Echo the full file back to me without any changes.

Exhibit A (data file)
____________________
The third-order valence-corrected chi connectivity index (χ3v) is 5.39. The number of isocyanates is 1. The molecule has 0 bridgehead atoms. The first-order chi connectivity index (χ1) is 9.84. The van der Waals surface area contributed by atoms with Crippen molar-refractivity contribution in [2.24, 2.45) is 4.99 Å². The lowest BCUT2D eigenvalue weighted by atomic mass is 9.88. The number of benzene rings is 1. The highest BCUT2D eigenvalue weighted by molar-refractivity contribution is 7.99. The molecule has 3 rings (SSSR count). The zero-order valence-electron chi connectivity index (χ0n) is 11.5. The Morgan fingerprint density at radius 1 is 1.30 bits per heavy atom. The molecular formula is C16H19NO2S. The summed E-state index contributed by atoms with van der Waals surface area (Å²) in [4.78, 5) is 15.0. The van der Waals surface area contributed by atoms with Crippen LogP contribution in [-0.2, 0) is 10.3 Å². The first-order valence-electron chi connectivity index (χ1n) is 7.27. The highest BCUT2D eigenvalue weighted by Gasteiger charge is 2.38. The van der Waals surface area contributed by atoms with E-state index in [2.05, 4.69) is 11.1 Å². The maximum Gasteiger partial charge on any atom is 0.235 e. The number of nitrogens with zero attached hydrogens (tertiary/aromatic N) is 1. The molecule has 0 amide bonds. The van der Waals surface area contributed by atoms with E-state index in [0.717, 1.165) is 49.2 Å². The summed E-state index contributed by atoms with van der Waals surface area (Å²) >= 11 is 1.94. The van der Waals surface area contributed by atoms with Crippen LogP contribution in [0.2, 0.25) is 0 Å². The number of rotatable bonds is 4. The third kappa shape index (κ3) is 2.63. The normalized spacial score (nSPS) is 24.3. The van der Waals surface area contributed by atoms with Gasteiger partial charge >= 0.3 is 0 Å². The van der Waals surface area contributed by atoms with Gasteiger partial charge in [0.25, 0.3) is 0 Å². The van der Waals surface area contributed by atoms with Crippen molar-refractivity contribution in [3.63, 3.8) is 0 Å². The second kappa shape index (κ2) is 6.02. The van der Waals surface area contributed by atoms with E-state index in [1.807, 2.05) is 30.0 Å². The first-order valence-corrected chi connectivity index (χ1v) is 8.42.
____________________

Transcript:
The third-order valence-corrected chi connectivity index (χ3v) is 5.39. The number of isocyanates is 1. The molecule has 0 bridgehead atoms. The first-order chi connectivity index (χ1) is 9.84. The van der Waals surface area contributed by atoms with Crippen molar-refractivity contribution in [2.24, 2.45) is 4.99 Å². The lowest BCUT2D eigenvalue weighted by atomic mass is 9.88. The number of benzene rings is 1. The highest BCUT2D eigenvalue weighted by molar-refractivity contribution is 7.99. The molecule has 3 rings (SSSR count). The zero-order valence-electron chi connectivity index (χ0n) is 11.5. The Morgan fingerprint density at radius 1 is 1.30 bits per heavy atom. The molecular formula is C16H19NO2S. The summed E-state index contributed by atoms with van der Waals surface area (Å²) in [4.78, 5) is 15.0. The van der Waals surface area contributed by atoms with Crippen LogP contribution in [-0.2, 0) is 10.3 Å². The first-order valence-electron chi connectivity index (χ1n) is 7.27. The highest BCUT2D eigenvalue weighted by Gasteiger charge is 2.38. The van der Waals surface area contributed by atoms with E-state index in [2.05, 4.69) is 11.1 Å². The maximum Gasteiger partial charge on any atom is 0.235 e. The number of nitrogens with zero attached hydrogens (tertiary/aromatic N) is 1. The molecule has 0 amide bonds. The van der Waals surface area contributed by atoms with E-state index in [0.717, 1.165) is 49.2 Å². The summed E-state index contributed by atoms with van der Waals surface area (Å²) >= 11 is 1.94. The van der Waals surface area contributed by atoms with Crippen LogP contribution in [0.2, 0.25) is 0 Å². The number of rotatable bonds is 4. The third kappa shape index (κ3) is 2.63. The normalized spacial score (nSPS) is 24.3. The van der Waals surface area contributed by atoms with Gasteiger partial charge >= 0.3 is 0 Å². The van der Waals surface area contributed by atoms with Gasteiger partial charge in [0.25, 0.3) is 0 Å². The van der Waals surface area contributed by atoms with Crippen molar-refractivity contribution in [3.63, 3.8) is 0 Å². The second kappa shape index (κ2) is 6.02. The van der Waals surface area contributed by atoms with E-state index in [1.807, 2.05) is 30.0 Å². The first-order valence-corrected chi connectivity index (χ1v) is 8.42.